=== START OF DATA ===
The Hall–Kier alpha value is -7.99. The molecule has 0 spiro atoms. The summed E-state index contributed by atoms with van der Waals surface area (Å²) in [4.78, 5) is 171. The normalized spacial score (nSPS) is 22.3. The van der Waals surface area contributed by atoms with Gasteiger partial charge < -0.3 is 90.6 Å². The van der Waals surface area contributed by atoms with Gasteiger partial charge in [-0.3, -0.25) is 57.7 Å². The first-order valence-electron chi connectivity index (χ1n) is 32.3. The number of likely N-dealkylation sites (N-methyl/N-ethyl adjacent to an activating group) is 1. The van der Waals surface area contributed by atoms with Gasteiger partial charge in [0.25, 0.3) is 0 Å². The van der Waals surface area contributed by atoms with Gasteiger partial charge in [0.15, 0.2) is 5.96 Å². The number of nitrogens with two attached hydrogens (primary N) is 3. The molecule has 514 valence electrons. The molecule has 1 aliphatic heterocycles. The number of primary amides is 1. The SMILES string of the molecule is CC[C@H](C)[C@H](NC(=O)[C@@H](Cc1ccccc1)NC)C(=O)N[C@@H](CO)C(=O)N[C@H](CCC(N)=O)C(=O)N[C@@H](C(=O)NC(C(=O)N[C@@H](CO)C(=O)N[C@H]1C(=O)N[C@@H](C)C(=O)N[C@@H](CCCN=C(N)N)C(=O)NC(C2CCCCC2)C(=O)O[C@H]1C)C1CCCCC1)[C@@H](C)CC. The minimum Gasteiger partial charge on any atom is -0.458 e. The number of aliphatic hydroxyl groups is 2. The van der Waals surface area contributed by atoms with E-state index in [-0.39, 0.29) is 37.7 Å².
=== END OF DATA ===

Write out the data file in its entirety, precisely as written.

The Hall–Kier alpha value is -7.99. The molecule has 0 spiro atoms. The summed E-state index contributed by atoms with van der Waals surface area (Å²) in [4.78, 5) is 171. The normalized spacial score (nSPS) is 22.3. The van der Waals surface area contributed by atoms with Gasteiger partial charge < -0.3 is 90.6 Å². The van der Waals surface area contributed by atoms with Gasteiger partial charge in [-0.3, -0.25) is 57.7 Å². The first-order valence-electron chi connectivity index (χ1n) is 32.3. The number of likely N-dealkylation sites (N-methyl/N-ethyl adjacent to an activating group) is 1. The van der Waals surface area contributed by atoms with Gasteiger partial charge in [0.25, 0.3) is 0 Å². The van der Waals surface area contributed by atoms with Gasteiger partial charge in [0.15, 0.2) is 5.96 Å². The number of nitrogens with two attached hydrogens (primary N) is 3. The molecule has 514 valence electrons. The molecule has 1 aliphatic heterocycles. The number of primary amides is 1. The SMILES string of the molecule is CC[C@H](C)[C@H](NC(=O)[C@@H](Cc1ccccc1)NC)C(=O)N[C@@H](CO)C(=O)N[C@H](CCC(N)=O)C(=O)N[C@@H](C(=O)NC(C(=O)N[C@@H](CO)C(=O)N[C@H]1C(=O)N[C@@H](C)C(=O)N[C@@H](CCCN=C(N)N)C(=O)NC(C2CCCCC2)C(=O)O[C@H]1C)C1CCCCC1)[C@@H](C)CC. The minimum Gasteiger partial charge on any atom is -0.458 e. The number of aliphatic hydroxyl groups is 2. The van der Waals surface area contributed by atoms with E-state index in [-0.39, 0.29) is 37.7 Å².